Miracle Cancer Drugs Are Making Big Pharma Billions. Others Are Getting Left Behind
(Bloomberg) -- It looked like a massive bust. In one painstaking test after another, AstraZeneca Plc’s combination cancer therapy failed. One of the final-stage trials tanked the U.K. drugmaker’s shares and appeared to doom the vaunted treatment’s prospects.
But Astra pressed on, spending millions of dollars to try treating thousands of patients. The series of disappointments finally ended in October, when adding the drug combination to standard chemotherapy for lung tumors yielded a ray of hope.
Dazzled with a treatment revolution that puts cures within reach for some of the most stubborn cancers, pharma companies are willing to stretch their resources like never before—a startling drift in an industry that prides itself on knowing when to quit on dead-end drugs.
Merck & Co. and Sanofi on Monday clinched deals with hefty premiums to stake their claims in the increasingly crowded cancer space. The French drugmaker went one step further, ending research in its legacy areas of diabetes and heart disease.
“Our goal is to eliminate cancer as a cause of death,” Dave Fredrickson, head of drug development for Astra in the field, said in October. The company’s dogged support for a combination treatment has faced questions since 2017, when a crucial test called Mystic in lung cancer failed.
The rewards are eye-popping: Merck’s Keytruda, the leader in a class of medicines that harness the immune system, could attain annual sales of more than $27 billion within six years, according to estimates, more than any drug in history. Lifted by the rising tide of new treatments, the global oncology market is expected to reach $230 billion by 2024.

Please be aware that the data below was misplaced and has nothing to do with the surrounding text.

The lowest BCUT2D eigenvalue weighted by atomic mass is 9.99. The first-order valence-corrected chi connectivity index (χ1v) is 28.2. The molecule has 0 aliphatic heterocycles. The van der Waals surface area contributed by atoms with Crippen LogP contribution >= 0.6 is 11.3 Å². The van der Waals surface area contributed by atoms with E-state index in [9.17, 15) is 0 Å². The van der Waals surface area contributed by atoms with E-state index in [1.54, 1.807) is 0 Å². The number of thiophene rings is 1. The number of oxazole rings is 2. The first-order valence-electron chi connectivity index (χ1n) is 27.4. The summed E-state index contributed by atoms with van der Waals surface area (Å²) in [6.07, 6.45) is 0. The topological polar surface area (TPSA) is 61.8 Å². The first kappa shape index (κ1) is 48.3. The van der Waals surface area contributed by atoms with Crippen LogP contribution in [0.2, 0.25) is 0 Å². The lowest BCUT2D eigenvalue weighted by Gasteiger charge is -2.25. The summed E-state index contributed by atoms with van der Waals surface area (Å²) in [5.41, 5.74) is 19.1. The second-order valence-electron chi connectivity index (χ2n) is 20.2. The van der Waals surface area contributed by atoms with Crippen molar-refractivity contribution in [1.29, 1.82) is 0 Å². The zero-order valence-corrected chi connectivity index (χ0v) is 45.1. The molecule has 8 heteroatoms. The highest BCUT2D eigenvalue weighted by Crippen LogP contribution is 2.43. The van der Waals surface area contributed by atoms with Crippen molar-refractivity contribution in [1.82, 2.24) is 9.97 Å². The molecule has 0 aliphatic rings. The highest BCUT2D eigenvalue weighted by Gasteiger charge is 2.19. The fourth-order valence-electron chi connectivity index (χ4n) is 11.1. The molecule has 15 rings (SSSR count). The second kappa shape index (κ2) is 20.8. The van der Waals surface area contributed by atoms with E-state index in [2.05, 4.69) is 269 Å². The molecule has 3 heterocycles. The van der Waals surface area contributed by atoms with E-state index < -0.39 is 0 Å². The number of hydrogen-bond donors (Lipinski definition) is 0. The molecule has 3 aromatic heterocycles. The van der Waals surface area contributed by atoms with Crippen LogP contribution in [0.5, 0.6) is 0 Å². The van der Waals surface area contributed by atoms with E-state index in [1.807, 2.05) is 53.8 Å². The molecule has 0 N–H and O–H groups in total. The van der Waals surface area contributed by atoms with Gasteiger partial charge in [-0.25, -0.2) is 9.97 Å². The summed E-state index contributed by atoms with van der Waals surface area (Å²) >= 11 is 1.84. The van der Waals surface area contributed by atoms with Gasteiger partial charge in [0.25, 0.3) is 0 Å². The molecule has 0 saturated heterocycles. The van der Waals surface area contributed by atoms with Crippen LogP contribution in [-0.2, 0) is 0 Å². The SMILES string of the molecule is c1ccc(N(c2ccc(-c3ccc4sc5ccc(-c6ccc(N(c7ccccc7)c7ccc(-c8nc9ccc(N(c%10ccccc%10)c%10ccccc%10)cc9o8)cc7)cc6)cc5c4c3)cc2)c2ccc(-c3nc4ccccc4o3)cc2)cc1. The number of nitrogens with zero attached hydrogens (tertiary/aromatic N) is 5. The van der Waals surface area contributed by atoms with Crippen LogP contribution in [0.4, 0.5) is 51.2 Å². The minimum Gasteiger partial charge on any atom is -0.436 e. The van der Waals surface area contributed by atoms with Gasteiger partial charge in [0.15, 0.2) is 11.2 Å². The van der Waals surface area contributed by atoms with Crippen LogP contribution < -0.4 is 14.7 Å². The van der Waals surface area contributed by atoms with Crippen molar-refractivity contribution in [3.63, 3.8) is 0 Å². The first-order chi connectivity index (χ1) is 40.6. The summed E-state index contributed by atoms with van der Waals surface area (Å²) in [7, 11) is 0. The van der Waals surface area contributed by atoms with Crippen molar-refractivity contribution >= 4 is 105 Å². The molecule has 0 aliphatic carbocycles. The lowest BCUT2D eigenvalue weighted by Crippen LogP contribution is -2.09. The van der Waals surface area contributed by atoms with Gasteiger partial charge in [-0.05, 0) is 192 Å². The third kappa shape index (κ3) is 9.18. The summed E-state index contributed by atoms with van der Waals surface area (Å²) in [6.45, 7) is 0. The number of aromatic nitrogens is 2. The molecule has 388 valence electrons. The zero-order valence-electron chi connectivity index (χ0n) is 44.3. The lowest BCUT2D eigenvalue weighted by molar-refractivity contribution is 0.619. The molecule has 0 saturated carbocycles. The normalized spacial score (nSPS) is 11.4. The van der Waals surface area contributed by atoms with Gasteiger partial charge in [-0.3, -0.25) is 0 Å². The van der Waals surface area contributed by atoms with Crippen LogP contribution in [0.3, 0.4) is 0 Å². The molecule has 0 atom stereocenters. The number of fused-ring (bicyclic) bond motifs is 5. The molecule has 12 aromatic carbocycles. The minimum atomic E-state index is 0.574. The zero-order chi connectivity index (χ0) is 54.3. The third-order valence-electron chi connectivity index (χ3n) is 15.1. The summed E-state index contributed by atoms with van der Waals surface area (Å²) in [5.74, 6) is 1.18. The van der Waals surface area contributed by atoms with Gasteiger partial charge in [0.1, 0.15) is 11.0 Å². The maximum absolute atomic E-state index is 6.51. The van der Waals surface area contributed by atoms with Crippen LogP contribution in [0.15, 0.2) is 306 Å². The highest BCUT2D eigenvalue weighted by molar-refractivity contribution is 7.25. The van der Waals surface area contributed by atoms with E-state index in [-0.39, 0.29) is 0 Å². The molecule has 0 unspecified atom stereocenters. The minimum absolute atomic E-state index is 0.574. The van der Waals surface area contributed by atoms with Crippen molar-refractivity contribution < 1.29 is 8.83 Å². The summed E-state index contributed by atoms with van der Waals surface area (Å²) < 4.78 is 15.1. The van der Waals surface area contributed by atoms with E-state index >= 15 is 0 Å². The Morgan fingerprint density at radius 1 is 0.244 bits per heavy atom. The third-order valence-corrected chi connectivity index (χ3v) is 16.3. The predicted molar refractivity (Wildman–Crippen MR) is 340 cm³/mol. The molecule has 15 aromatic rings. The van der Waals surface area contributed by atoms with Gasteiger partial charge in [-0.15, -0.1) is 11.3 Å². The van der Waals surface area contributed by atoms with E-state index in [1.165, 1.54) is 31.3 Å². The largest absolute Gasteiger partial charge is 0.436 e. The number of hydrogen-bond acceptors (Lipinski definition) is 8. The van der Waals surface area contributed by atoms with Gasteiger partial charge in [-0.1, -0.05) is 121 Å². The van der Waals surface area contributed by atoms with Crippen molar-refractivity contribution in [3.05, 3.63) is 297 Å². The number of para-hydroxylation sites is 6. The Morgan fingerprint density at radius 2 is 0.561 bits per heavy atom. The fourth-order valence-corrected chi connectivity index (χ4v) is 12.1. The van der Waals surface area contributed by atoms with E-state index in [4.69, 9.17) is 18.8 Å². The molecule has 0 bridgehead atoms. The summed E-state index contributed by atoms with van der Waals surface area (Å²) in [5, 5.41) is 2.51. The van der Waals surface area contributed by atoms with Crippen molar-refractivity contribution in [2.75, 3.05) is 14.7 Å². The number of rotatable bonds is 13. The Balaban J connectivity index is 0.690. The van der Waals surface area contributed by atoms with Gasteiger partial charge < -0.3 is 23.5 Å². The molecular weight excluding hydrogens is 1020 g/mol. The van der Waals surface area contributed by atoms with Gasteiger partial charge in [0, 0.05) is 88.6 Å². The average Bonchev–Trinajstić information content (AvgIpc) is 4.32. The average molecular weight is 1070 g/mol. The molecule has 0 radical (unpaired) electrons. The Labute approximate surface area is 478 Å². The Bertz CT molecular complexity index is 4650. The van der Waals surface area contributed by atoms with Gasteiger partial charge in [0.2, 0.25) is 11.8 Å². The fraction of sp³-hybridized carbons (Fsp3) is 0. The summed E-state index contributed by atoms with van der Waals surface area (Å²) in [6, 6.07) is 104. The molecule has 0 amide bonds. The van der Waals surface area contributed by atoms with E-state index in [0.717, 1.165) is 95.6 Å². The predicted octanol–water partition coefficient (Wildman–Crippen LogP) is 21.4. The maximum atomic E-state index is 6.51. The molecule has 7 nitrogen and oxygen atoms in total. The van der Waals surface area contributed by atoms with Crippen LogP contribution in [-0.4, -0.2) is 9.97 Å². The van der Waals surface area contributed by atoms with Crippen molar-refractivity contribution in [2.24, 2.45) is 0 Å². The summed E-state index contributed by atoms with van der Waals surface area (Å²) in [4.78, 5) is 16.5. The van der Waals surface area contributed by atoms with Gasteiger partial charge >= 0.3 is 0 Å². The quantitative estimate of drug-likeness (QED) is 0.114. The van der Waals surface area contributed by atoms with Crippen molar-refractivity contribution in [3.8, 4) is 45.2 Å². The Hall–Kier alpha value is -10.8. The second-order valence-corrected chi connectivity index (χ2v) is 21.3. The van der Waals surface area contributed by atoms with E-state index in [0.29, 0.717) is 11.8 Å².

The cancer scramble comes at the expense of conditions like multiple sclerosis, psoriasis, asthma, infectious diseases—and even opioid addiction—that have been less lucrative for pharma companies. Oncology therapies’ share of U.S. drug revenue almost quadrupled to 28% over the past two decades, even as cardiovascular drugs dropped from dominance to 1%, according to Boston Consulting Group.
“No company has an infinite amount of money, so they’re having to make choices,” said Janice Reichert, executive director of the Antibody Society, a Massachusetts-based trade group.
Not that cancer is an unworthy target. It ranks as one of the world’s lethal ailments after medical advances eradicated many others. The disease is to blame for 9.6 million deaths last year, making it the second-leading killer globally, according to the World Health Organization. It remains “an impossible challenge for patients and families,” said Jay Bradner, head of Swiss drugmaker Novartis AG’s research arm.
A better understanding of the disease’s biology—starting in the 1970s with the war on cancer, through the Human Genome Project and immune-oncologystudies that won Nobel recognition—is feeding the revolution. Some 3,900 immune-oncology treatments are now in different stages of testing as companies pan for new products.
“There’s some emotion around cancer that drives a lot of spending,” said Lars Fruergaard Jorgensen, the chief executive of the Danish drugmaker Novo Nordisk A/S, which has chosen not to invest in the field. “In my book, there’s way too much investment going into oncology compared to what comes out of it.”
Spurring the race are reimbursement prospects. Drugmakers are increasingly wary of products that U.S. payers may spurn, and unlike diabetes or heart medicines, cancer treatments gain relatively swift endorsement, said Steven Nissen, chairman of cardiovascular medicine at the Cleveland Clinic in Ohio.
“We can’t save lives unless there’s innovation,” he said in an interview, “and you can’t have innovation unless someone’s willing to pay for it.”
Drugmakers notice which products deliver the best returns.